So, fast forward a couple days, we got our prototype finalized and then started manufacturing on that Thursday. During those couple days, I kept getting a lot of texts and phone calls from friends just saying, "Hey, are you guys making face masks?"  At that point, we hadn't put anything on the internet that we were even doing this. It was just our own internal project. So, then we had the conversation of, "Okay, we're getting lots of asks for masks. Can we do this? And if we do it, how can we make it beneficial for the people who really need the masks on the frontlines?”

Image courtesy of EquiFit

So, we devised a program where it was, you know buy X and get X get donated and went live with that by Friday afternoon. It was pretty insane. I've just really been trying to get them out the door as much as possible. In between now and then, we had a bunch of donation masks go out. I mean the videos and the images we've gotten back [from people on the frontline using her masks] are just like…I literally cry when I get those. It's unbelievable! One group [of donated masks] went to my doctor’s foundation. He gave them to doctors and nurses who were in the dialysis unit MGH, and his direction was for the masks to not be used while they’re at the hospital, but when they are commuting back and forth, or outside of the hospital. I think a lot of hospitals want [doctors and nurses] to use, if they can, the disposable stuff right now. Our masks are reusable and washable.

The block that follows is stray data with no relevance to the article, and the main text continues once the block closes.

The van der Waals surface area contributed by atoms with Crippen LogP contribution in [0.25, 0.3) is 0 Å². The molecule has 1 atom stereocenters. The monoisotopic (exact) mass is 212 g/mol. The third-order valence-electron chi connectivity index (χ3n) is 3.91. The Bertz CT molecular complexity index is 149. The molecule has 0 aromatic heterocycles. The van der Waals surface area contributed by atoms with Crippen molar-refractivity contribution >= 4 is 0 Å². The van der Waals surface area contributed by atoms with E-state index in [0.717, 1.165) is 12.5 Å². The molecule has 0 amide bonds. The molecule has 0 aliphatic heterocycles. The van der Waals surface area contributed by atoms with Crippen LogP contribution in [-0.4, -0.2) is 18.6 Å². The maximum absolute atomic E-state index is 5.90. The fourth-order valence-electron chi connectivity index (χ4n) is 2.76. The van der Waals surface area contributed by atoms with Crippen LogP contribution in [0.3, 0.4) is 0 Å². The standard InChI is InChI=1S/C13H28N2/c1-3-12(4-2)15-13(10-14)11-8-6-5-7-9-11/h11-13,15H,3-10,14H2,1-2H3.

Image courtesy of EquiFit

That’s awesome! Can you tell me a bit more about the masks? 

When we went to the drawing board it was like, “Ok, what materials do we have in-house?” So the middle liner of the mask is the silver fabric that we use in our standing wraps, the AGSilverTM, and the two outer layers of the masks are the cotton we use in the boot binding. So, we drew from all product materials that we had in-house.

Image courtesy of EquiFit

Are you offering a “1 for 1” program? Can you also tell us more about some of the recipients of the donated masks? 

Yes, we’re now doing buy one, we match one; buy five, we match 5; buy 10, we match 10. 

One of my friends in the horse world has a client that works at Sloan-Kettering in New York. She had ordered a couple for her and then we heard the story of who they were going to and that’s we donated 75 masks to Sloan Kettering. We got this awesome video of them there, which was amazing. 

We sent some to the Keene Fire Department in New Hampshire. Our East Coast sales manager’s husband is on the team there and they needed some. So, it's really a little bit of who comes to us, and, at the time, where it’s needed. Another batch went to the Boston SWAT team. We had a group of masks go out to California. Somebody actually emailed us recently and asked us for a donation at a hospital. So it has been a varied group of people that we donated to and we're just trying to help where we can. 

Image courtesy of EquiFit

If we can just help right now, even if it’s just a few people, we’ll do whatever we can.

How can Corro readers get their masks?

You can purchase EquiFit’s 3-ply masks now on Corro! Your purchase will help us continue to support essential workers. You can also find your favorite  EquiFit products, here.